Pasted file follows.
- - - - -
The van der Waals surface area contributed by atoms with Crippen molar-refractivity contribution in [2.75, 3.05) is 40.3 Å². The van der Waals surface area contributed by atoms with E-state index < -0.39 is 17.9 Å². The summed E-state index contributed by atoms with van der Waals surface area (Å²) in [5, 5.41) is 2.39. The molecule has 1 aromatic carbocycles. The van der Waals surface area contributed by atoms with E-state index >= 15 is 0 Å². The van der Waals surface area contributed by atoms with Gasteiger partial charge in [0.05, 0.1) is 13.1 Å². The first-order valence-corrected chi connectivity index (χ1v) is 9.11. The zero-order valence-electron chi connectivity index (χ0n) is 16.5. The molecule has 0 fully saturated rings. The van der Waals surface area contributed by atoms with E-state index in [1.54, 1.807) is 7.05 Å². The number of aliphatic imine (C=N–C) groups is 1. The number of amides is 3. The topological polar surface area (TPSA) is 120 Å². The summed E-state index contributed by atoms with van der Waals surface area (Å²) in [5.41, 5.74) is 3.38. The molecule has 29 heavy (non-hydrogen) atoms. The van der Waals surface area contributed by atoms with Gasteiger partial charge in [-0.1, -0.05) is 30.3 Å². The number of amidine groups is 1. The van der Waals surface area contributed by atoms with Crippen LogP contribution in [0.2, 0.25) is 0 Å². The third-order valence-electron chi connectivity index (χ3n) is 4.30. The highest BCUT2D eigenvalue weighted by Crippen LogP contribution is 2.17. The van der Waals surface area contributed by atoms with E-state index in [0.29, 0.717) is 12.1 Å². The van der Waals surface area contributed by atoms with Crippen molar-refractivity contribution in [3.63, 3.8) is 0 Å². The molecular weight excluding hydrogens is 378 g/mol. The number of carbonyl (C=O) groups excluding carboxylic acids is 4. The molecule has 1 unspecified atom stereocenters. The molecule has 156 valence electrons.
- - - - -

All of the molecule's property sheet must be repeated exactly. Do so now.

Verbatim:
The van der Waals surface area contributed by atoms with Crippen molar-refractivity contribution in [2.75, 3.05) is 40.3 Å². The van der Waals surface area contributed by atoms with E-state index < -0.39 is 17.9 Å². The summed E-state index contributed by atoms with van der Waals surface area (Å²) in [5, 5.41) is 2.39. The molecule has 1 aromatic carbocycles. The van der Waals surface area contributed by atoms with E-state index >= 15 is 0 Å². The van der Waals surface area contributed by atoms with Gasteiger partial charge in [0.05, 0.1) is 13.1 Å². The first-order valence-corrected chi connectivity index (χ1v) is 9.11. The zero-order valence-electron chi connectivity index (χ0n) is 16.5. The molecule has 0 fully saturated rings. The van der Waals surface area contributed by atoms with E-state index in [1.54, 1.807) is 7.05 Å². The number of aliphatic imine (C=N–C) groups is 1. The number of amides is 3. The topological polar surface area (TPSA) is 120 Å². The summed E-state index contributed by atoms with van der Waals surface area (Å²) in [5.41, 5.74) is 3.38. The molecule has 29 heavy (non-hydrogen) atoms. The van der Waals surface area contributed by atoms with Gasteiger partial charge in [-0.1, -0.05) is 30.3 Å². The number of amidine groups is 1. The van der Waals surface area contributed by atoms with Crippen LogP contribution in [0.2, 0.25) is 0 Å². The third-order valence-electron chi connectivity index (χ3n) is 4.30. The highest BCUT2D eigenvalue weighted by Crippen LogP contribution is 2.17. The van der Waals surface area contributed by atoms with E-state index in [0.29, 0.717) is 12.1 Å². The van der Waals surface area contributed by atoms with Crippen molar-refractivity contribution in [3.63, 3.8) is 0 Å². The molecular weight excluding hydrogens is 378 g/mol. The number of carbonyl (C=O) groups excluding carboxylic acids is 4. The molecule has 1 unspecified atom stereocenters. The molecule has 156 valence electrons.